At SciFoo this weekend, Bjorn Lomborg gave me a copy of his soon-to-be-published new book, Cool It: The Skeptical Environmentalist's Guide to Global Warming. I just read it on the plane (it's a short book: you can finish it in two hours), and I think it's really worth paying attention to. He argues that although global warming is clearly happening and is human-caused, the debate over what to do about it has been polluted by way too much bad science, non-science, inflamed rhetoric and outright fibs.
When you look at the big picture, especially through an economic lens (which fully includes human costs and quality of life measures), he says that the usual approach of capping carbon output or putting high taxes on it costs too much for the benefits it offers. Instead, he thinks we should invest in research on renewable energy technology. Before I get to my own thoughts on that, let me list a few of the good points he makes about how much of the rhetoric over the effects of climate change doesn't stand up to scrutiny:
- Antarctic melting: The most likely effect of climate change would be to increase, not decrease, the amount of ice in Antarctica. That's because regardless of how warm the planet gets, the Antarctic will remain very cold (below freezing) for almost all the year. What determines the amount of ice in Antarctica is precipitation, not melting, and historically there's been very little of that--Antarctica is the planet's largest desert. Because the effect of climate change is to put more water vapor in the atmosphere, the effect will be more precipitation in Antarctica, deepening the ice layer that is already between a mile and two miles thick. The famous ice shelf that calved off the Antarctic peninsula a few years ago is on the northernmost (warmest) tip of the continent was sea ice, not on top of rock like the rest of Antarctica.
- Polar bears: Despite the heart-rending pictures of polar bears stranded on sea ice, global polar bear populations have increased dramatically over the past few decades. It turns out that the main threat to polar bears is hunting, not drowning. Of the 13 populations of polar bears in Canada, 11 are growing or stable. In one of the two population that are shrinking--the much-cited one on the West coast of the Hudson Bay--15 bears die each year due to drowning, while 49 are killed each year by hunting.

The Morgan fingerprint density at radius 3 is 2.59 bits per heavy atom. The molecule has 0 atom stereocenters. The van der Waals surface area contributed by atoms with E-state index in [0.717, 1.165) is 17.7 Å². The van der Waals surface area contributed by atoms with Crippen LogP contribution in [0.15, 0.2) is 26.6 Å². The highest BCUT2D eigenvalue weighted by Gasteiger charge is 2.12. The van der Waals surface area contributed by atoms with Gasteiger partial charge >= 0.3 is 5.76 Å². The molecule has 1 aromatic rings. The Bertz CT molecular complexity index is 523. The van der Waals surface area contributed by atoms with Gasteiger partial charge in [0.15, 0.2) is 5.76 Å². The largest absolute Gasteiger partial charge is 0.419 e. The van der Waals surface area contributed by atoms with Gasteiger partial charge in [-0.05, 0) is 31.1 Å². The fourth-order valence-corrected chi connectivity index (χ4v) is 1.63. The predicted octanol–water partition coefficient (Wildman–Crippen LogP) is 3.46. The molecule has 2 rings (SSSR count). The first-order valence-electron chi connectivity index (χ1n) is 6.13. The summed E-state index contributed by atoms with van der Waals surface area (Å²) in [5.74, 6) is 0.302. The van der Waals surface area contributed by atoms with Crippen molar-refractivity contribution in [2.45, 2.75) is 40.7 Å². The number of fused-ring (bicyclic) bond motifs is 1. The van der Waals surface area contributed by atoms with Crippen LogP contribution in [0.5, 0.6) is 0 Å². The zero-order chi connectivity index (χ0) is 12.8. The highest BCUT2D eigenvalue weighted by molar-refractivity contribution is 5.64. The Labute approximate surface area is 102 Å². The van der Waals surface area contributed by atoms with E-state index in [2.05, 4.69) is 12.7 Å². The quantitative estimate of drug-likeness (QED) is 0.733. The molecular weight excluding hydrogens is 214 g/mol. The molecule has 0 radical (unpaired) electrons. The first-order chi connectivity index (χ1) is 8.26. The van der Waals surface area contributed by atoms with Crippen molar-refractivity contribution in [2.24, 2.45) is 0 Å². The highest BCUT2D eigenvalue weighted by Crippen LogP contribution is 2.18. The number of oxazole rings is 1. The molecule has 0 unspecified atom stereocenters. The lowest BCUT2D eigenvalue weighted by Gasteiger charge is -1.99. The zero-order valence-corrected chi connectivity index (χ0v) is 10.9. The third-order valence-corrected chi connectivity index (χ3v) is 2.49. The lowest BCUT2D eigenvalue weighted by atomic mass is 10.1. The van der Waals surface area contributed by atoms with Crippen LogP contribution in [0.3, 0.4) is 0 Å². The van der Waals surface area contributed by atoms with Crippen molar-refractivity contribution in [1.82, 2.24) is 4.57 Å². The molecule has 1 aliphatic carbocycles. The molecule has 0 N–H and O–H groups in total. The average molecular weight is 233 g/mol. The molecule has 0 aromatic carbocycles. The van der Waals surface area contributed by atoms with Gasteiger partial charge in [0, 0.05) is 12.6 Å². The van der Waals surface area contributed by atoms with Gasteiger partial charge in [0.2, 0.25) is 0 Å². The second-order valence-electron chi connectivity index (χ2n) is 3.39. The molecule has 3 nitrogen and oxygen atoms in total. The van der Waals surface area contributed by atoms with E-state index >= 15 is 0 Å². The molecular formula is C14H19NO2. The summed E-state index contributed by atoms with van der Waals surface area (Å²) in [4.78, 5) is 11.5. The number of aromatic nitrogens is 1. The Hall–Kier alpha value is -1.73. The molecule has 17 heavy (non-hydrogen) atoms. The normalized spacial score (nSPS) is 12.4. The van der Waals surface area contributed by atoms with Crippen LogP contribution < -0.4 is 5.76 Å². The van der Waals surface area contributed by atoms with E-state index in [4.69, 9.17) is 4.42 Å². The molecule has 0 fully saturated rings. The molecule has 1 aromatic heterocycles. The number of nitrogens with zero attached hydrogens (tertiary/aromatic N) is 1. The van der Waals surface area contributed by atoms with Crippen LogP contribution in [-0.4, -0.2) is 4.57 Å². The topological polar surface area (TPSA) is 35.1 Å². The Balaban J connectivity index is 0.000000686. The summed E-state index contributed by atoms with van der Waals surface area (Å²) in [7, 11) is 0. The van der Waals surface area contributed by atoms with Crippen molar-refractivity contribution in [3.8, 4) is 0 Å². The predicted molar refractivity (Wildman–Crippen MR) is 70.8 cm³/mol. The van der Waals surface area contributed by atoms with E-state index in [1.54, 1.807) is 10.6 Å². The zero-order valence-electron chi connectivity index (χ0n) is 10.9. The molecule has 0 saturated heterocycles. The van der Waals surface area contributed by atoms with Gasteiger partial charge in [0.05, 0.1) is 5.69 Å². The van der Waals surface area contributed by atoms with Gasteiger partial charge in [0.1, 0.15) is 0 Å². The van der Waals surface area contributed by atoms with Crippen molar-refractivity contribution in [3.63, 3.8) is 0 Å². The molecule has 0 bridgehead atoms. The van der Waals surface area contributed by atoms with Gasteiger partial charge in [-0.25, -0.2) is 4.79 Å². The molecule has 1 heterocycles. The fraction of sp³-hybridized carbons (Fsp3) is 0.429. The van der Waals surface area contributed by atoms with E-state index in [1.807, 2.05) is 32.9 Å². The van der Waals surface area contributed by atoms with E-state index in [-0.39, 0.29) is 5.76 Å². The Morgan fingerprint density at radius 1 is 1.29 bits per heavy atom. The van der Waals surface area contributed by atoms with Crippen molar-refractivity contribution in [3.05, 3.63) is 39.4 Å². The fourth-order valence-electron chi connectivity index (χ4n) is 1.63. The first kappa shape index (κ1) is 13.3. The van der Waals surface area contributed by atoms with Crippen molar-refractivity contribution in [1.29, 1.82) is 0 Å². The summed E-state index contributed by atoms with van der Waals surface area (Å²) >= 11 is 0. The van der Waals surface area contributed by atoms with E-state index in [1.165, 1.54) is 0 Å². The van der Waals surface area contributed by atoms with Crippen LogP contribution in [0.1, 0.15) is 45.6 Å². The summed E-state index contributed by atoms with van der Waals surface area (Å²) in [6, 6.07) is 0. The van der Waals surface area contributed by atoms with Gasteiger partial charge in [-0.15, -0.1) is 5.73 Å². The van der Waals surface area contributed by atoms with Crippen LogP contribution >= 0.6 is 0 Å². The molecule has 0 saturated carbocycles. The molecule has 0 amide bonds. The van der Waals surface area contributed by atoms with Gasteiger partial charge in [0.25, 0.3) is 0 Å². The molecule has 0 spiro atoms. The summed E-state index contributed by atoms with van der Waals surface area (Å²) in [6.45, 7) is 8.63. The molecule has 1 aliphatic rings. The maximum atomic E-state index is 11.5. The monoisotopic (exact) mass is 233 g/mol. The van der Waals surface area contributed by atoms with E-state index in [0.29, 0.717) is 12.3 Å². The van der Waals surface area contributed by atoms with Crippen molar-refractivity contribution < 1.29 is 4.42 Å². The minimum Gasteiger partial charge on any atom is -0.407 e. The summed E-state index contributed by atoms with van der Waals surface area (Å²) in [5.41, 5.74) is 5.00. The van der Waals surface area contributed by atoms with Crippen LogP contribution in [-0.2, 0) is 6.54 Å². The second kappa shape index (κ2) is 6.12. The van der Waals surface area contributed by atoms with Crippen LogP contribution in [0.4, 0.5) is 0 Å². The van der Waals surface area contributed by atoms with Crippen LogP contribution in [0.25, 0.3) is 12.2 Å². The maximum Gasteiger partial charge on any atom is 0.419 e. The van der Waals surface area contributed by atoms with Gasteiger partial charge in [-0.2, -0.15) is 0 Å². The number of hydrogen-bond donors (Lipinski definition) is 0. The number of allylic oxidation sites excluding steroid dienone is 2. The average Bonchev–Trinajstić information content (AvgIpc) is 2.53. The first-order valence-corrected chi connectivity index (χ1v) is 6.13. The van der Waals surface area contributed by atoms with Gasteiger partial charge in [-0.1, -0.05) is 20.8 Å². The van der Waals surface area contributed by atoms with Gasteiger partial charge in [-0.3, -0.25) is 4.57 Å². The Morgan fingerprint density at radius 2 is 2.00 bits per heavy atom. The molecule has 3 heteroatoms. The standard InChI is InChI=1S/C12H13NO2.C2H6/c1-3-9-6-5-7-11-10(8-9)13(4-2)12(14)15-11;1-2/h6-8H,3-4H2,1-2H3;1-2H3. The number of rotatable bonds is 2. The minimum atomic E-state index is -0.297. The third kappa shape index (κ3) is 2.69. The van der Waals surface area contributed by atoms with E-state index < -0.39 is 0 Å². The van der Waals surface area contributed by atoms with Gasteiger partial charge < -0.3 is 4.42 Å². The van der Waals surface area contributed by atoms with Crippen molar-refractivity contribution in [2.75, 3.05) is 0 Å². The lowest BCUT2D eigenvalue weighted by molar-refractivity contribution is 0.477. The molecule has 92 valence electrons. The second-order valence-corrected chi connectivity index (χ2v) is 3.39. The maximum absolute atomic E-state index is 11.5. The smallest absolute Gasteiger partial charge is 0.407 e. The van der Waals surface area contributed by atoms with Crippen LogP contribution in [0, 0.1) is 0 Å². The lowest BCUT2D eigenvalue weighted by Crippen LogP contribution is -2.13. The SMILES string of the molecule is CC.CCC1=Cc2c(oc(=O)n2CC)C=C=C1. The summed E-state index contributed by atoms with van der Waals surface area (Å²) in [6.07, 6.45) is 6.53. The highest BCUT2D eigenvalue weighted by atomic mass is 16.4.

- Mount Kilimanjaro: Its famously shrinking glaciers have nothing to do with warming. The top of the mountain where they are never rises above freezing. Instead, they are shrinking due to evaporation (sublimation), caused by the drier climate in that part of Africa, something that's been happening for nearly a century.
- Rainfall: Certain parts of Sub-Saharan Africa will get drier, causing droughts. But most of Africa will get wetter. Overall, there will be more fresh water in the world, not less (the fact that it doesn't get to the right people at the right time is a water management issue, not a climate issue).
And so on. Lomborg doesn't believe that climate change isn't real and dangerous, he just argues that our policy debates on what to do about it are remarkably ill-formed because of exaggerated claims, bad (or non-existent) economic analysis and attention-getting anecdotalism.
My own position on all of this is one that I've come around to after much study and is exhibited in Wired's editorial priorities: it's time to put the debate over whether human-driven climate change is happening behind us and instead focus on technologies to decarbonize the economy. But climate change is only one of three strong reasons to do this. The others are:
Economics: Both the direct costs of oil and other carbon-based fuels, and the indirect cost of their "negative externalities" (pollution, etc) are only going to rise. That increases the economic return for alternatives, and shifting to those alternatives will allow the economy to grow more quickly over time.
Geopolitics: Propping up bad governments with oil revenues has a destabilizing effect on the world. Renewable sources are more broadly distributed around the world and will lead to more energy autonomy for most nations and less distortion of local and global politics due to the corrupting influence of too many natural resources in the hand of too few. (See Fareed Zakaria's "The Future of Freedom" for more on this argument.)
This three-leg case for investing in renewable energy technologies is the foundation of Wired's editorial philosophy on renewables, and can be found in everything from our original Al Gore cover package (before the movie), to our hybrid car cover (back in 2005) and our case for the virtues of expensive oil.
Where I differ with Lomborg is simply this: he thinks that the right path is to go light on a carbon tax (no more than $2/ton) and go heavy on government R&D subsidies for renewable technologies. I think we should have a somewhat higher carbon tax on the hopes that it creates sufficient incentives for the private sector itself to invest heavily in renewable technologies. Rather than spending the government tax money on federal research (which is best reserved for cases of market failure, which is clearly not the case in this greentech boom), use it to reduce taxes elsewhere. That is, of course, the Silicon Valley Way.